37. Margaret
    Posted December 4, 2015 at 3:59 pm | Permalink

    The London bombings marked danger in the UK. Terrorists and their activities are not true to their name; they don’t have British rules. They would change their title to suit the latest bombing project. It is destruction of the west as they look with glee at the damage. It is jealously and hatred. They sometimes call themselves ISIS if it suits.

  38. Qubus
    Posted December 4, 2015 at 4:19 pm | Permalink

    If ISIL really gets so much of its finance from selling oil, why have these oil-fields not been completely disrupted long before now? Surely, it cannot be that difficult to hit immobile targets, and if the oil is being delivered by tankers, as opposed to a pipeline, why not just blow up the motorways?
    We are told that the US have had nearly 3,00o bombing sorties over Iraq/Syria. What have they been doing exactly? And what difference will an extra 4-8 aircraft make, even with their Brimstone missiles ?

    • stred
      Posted December 5, 2015 at 5:24 am | Permalink

      The oil trade has been going on throughout the civil war. The Kurds used to have control, now ISOIL. There are something like 1300 well heads to blow up at £100k a piece. The Russians and Americans have been blowing up some of the tankers and roads,but only recently. Why the US had not acted sooner is an interesting question. The trade has helped the Turkish economy, presumably,while denying the benefit to the Allouites. Which tribe do you back?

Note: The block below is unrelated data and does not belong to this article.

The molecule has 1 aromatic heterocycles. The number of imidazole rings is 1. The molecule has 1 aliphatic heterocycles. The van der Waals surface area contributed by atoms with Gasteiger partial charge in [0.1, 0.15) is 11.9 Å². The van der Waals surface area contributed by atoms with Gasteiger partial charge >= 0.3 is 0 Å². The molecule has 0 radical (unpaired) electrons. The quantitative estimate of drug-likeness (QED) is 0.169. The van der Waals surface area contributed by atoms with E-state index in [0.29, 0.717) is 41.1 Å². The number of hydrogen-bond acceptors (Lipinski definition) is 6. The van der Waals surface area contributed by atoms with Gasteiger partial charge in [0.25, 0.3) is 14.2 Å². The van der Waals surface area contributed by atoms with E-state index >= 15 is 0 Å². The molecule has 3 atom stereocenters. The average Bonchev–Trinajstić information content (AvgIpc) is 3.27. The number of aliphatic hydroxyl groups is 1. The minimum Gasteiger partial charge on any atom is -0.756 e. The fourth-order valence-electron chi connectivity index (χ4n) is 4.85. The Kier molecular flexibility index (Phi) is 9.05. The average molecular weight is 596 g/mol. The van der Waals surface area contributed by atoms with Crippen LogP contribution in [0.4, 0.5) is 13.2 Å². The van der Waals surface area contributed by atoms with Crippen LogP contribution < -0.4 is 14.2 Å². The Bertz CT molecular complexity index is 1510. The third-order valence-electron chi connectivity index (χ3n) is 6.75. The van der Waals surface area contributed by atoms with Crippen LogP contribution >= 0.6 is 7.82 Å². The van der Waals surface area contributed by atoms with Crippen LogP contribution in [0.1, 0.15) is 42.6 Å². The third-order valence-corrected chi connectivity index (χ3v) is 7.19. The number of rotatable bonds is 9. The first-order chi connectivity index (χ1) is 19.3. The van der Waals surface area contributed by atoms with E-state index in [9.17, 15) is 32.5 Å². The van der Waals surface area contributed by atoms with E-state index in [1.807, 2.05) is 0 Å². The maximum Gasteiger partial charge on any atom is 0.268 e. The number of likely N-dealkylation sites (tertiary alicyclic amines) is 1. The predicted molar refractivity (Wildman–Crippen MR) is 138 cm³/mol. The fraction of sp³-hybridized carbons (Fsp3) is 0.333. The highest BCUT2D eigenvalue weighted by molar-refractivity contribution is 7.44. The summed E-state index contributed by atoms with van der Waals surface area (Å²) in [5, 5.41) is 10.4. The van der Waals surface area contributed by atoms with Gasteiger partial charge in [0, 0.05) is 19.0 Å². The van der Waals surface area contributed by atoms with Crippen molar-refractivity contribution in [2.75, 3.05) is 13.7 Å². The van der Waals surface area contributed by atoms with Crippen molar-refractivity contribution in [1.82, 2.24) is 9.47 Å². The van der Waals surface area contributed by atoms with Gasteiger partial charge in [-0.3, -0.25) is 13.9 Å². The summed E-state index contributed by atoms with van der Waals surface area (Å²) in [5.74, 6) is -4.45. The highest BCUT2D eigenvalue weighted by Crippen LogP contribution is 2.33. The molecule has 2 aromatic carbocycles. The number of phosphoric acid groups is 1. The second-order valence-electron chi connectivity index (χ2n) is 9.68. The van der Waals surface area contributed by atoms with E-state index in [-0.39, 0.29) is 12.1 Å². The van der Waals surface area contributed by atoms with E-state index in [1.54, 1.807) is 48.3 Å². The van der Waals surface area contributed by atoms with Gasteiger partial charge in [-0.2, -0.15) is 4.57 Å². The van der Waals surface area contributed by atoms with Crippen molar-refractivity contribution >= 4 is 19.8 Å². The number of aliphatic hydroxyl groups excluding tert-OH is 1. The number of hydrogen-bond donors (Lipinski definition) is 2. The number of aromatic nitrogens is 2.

39. A.Sedgwick
    Posted December 4, 2015 at 4:52 pm | Permalink

    I empathise with the dilemma you eloquently identify. This whole parliamentary exercise seemed about satisfying loyalty to our closest allies. I note today the German Parliament has given token support but not much more. Mr. Cameron’s reported comments were unsavoury and uncalled for if the context was as his detractors are suggesting. As I have described him before he is a political opportunist rather than a leader. A much more politically honest approach would have been either to have taken an executive decision outside Parliament or to have concentrated on the ally solidarity argument rather than the longwinded and flimsy justifications e.g. supporting the dubious 70,000 freedom fighters.

  40. JoeSoap
    Posted December 4, 2015 at 4:55 pm | Permalink

    Basically I agree with your position. I guess had everybody abstained, there would be no bombing.

    However finally you have to either press a button or not. Given that you weren’t ready to press the bombing button, I’d have thought a vote against was a more logical position, declaring at the same time that the government could come back later once they had taken the measures you indicated.